While their schools in Lower Manhattan remained closed, some 8,000 New York City students who were near ground zero of the Sept. 11 terrorist attack there returned to classes at temporary sites last week.
Students and teachers from eight schools that were either damaged or have been used by rescue workers reported to temporary facilities—typically doubling up with other schools—on Sept. 20.
The arrangement could last as long as three months at some sites, school officials said. Schools serving most of the city system’s 1.1 million students remained open the day of the attack on the World Trade Center, then closed for a day before reopening Sept. 13. Teachers and students from the eight displaced schools welcomed last week’s reunion.
“I cannot wait to see them,” teacher Phyllis Blackman Hurwitz said of her 4th and 5th graders from Public School 89, many of whom she had led to safety as buildings crumbled behind them. “That’s how I can heal,” she said. “I can’t even begin to feel normal until I see them.”
But the logistical challenges of merging schools quickly produced strains.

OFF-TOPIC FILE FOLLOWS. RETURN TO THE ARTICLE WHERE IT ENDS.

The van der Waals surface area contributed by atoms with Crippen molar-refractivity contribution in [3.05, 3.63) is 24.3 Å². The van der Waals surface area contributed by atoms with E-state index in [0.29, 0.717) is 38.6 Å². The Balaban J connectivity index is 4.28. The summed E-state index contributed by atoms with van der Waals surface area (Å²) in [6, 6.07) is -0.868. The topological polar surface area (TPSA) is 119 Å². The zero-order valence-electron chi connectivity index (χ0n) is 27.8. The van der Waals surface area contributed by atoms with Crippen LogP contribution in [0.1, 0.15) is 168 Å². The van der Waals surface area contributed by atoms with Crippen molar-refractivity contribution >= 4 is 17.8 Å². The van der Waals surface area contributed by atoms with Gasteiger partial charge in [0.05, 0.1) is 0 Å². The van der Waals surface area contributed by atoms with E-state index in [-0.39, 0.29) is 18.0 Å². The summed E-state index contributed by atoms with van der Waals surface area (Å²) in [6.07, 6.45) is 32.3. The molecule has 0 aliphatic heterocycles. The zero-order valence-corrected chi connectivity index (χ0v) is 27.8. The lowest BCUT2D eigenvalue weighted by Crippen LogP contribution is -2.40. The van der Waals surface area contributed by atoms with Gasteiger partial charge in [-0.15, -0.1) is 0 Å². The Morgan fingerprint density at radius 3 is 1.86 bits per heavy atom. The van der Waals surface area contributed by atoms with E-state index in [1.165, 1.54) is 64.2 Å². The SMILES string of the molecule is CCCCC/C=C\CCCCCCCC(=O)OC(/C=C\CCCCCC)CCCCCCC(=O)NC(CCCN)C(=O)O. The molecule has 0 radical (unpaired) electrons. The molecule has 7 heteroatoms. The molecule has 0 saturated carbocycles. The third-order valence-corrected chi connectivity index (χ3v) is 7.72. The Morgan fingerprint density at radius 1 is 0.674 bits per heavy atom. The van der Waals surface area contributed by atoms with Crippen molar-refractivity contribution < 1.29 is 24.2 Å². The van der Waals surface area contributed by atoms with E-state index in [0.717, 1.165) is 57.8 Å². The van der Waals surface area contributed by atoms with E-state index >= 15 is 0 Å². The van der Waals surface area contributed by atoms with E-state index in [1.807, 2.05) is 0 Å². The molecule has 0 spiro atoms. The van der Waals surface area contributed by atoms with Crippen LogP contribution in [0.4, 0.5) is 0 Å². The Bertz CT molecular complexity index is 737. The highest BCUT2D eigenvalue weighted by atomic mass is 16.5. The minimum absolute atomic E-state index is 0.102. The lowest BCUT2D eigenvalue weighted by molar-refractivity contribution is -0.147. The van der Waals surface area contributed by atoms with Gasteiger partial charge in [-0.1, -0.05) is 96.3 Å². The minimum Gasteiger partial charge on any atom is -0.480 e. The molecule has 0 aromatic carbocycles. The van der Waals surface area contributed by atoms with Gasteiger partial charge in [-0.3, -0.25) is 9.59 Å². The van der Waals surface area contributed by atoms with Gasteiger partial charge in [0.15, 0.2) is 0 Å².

In one of the most taxing arrangements, 3,000 students from Stuyvesant High School are going to Brooklyn Technical High School, nearly doubling the population there and extending the school day to 6 p.m. for Stuyvesant students.
“It’s been a very confusing time for people,” said Jukay Hsu, a senior and the president of Stuyvesant’s student union. “Everyone wants to get back into our building. We want to be back in our environment.”
Also displaced were the High School for Economics and Finance and the High School for Leadership and Public Service, which were a block from the World Trade Center.
Last week also saw an outpouring of aid and sympathy—including school visits by U.S. Secretary of Education Rod Paige—aimed at helping schools in New York City and the surrounding areas, as well as in northern Virginia near the terrorist- damaged Pentagon.